His sympathy with humankind reawakened, he welcomes the Ghost of Christmas Present to teach him another “lesson” (40). He is led to see the festive joy in the suburban dwelling of his clerk, Bob Cratchit, overshadowed by Tiny Tim’s declining health, and with horror, he notices two wretched children, Ignorance and Want, the outgrowths of human indifference, attached to the ghost. The Ghost of Christmas Yet to Come proceeds to show him his own death, his corpse “plundered and bereft, unwatched, unwept, uncared for” (64). As Scrooge wakes up on Christmas Day, he rejoices in a new “glorious” day (72). Feeling reborn, he goes forth to send a prize turkey to the Cratchits, donates money, and becomes “as good a friend, as good a master, and as good a man, as the good old city knew” (76).
As its full title, A Christmas Carol in Prose; Being a Ghost Story of Christmas, promises, the story experiments with different genres (Miller, passim). The preface announces it as a “Ghostly little book” aimed to “raise the Ghost of an Idea” to “haunt [the readers’] houses pleasantly.” While Ebenezer Scrooge is clearly meant to be frightened into compliance with the spirit of Christmas, the description of his encounters with the ghosts remains intently humorous, at times verging on the comical. Thus, when alerted to the “ponderous chain” that will fetter him after his death, “Scrooge glanced about him on the floor, in the expectation of finding himself surrounded by some fifty or sixty fathoms of iron cable” (19). Haunted by the ghost of his former bunsiness partner Jacob Marley, he likewise attempts to exorcise the vision by blaming it on a “disorder of the stomach”: “You may be an undigested bit of beef, a blot of mustard, a crumb of cheese, a fragment of an underdone potato. There’s more of gravy than of grave about you, whatever you are!” (18). Yet his jokes, as his reliance on a commonsense rejection of the supernatural, quickly wear thin. If Scrooge dismissed the Christmas spirit with his famous exclamation, “Bah! [. . .] Humbug!” (9), in the opening chapter, after the first visitation, he “tried to say ’Humbug!’ but stopped at the first syllable” (22).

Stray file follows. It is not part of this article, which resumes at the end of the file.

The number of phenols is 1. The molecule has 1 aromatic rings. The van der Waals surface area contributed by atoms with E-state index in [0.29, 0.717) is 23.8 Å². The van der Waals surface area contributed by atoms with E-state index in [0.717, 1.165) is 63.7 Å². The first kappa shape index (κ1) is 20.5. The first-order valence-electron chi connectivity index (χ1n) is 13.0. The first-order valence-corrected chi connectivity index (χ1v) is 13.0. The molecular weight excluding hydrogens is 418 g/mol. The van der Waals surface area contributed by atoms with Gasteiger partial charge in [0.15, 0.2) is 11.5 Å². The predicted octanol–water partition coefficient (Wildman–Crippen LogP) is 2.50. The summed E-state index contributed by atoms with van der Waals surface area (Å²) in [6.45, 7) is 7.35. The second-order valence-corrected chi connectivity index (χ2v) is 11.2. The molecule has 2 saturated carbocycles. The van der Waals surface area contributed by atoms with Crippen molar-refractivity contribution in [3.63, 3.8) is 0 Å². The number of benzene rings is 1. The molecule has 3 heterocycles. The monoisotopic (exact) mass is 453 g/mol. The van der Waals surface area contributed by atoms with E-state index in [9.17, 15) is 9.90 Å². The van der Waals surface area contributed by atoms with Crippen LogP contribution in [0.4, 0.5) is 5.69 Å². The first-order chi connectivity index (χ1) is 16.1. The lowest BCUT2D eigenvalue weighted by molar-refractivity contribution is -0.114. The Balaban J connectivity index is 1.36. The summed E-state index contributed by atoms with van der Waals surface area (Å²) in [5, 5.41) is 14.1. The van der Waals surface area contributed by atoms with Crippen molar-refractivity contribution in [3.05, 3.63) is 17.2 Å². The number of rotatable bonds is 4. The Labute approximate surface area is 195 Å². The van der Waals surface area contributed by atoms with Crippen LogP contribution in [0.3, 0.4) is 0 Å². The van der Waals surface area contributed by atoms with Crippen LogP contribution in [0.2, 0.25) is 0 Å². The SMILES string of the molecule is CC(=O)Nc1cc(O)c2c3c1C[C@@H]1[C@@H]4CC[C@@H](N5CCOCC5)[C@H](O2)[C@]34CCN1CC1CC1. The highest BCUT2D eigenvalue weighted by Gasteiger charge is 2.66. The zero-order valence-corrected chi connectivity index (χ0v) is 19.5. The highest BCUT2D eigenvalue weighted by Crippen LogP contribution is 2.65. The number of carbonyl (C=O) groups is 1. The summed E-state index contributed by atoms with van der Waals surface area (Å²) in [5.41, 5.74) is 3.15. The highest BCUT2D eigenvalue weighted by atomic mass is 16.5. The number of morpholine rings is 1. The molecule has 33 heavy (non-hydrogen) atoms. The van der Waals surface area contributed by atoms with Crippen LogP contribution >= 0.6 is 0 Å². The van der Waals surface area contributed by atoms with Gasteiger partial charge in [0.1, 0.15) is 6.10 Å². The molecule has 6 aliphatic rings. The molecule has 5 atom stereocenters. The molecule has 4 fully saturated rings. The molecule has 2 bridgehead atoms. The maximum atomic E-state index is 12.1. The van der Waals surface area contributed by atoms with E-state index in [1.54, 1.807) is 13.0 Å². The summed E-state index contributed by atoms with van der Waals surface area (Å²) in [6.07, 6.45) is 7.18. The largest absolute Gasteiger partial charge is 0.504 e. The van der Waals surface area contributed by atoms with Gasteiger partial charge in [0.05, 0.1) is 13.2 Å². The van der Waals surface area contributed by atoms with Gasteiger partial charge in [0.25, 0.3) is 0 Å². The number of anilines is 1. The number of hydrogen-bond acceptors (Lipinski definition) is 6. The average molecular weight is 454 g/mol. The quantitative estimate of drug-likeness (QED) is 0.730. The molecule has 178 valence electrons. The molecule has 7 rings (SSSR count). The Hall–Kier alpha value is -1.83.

The story’s popularity has rested as much in the brilliant simplicity of the tale as in its evocation of 19th-century London and Victorian Christmas festivities. Peter Ackroyd speaks of “the poor, the ignorant, the diseased, the wretched” beyond the hearth, who induce us to “enjoy the flames of the Christmas fire more because of the very shadows which it casts” (414). Yet its themes have also been seen as peculiarly modern and ultimately contemporary. The 1988 film Scrooged, starring Bill Murray, recast Dickens’s tight-fisted businessman as a successful yuppie; a 2000 film version more directly turned him into a loan shark. The countless adaptations also include a Disney production in 1983, with Scrooge McDuck appropriately playing Scrooge; The Muppet Christmas Carol (1992); and Blackadder’s Christmas Carol (1988), evincing the extent to which Scrooge’s story (Davis, passim) has entered popular culture.
Ackroyd, Peter. Dickens. London: Sinclair-Stevenson, 1990. Collins, Philip. “The Reception and Status of the Carol,” Dickensian 89 (1993): 170–172.
Davis, Paul. The Lives and Times of Ebenezer Scrooge. New Haven: Yale University Press, 1990.
Dickens, Charles. Christmas Books. Edited by Eleanor Farjeon. 1954. Reprint, London: Oxford University Press, 1966.
Miller, J. Hillis. “The Genres of A Christmas Carol,” Dickensian 89 (1993): 193–206.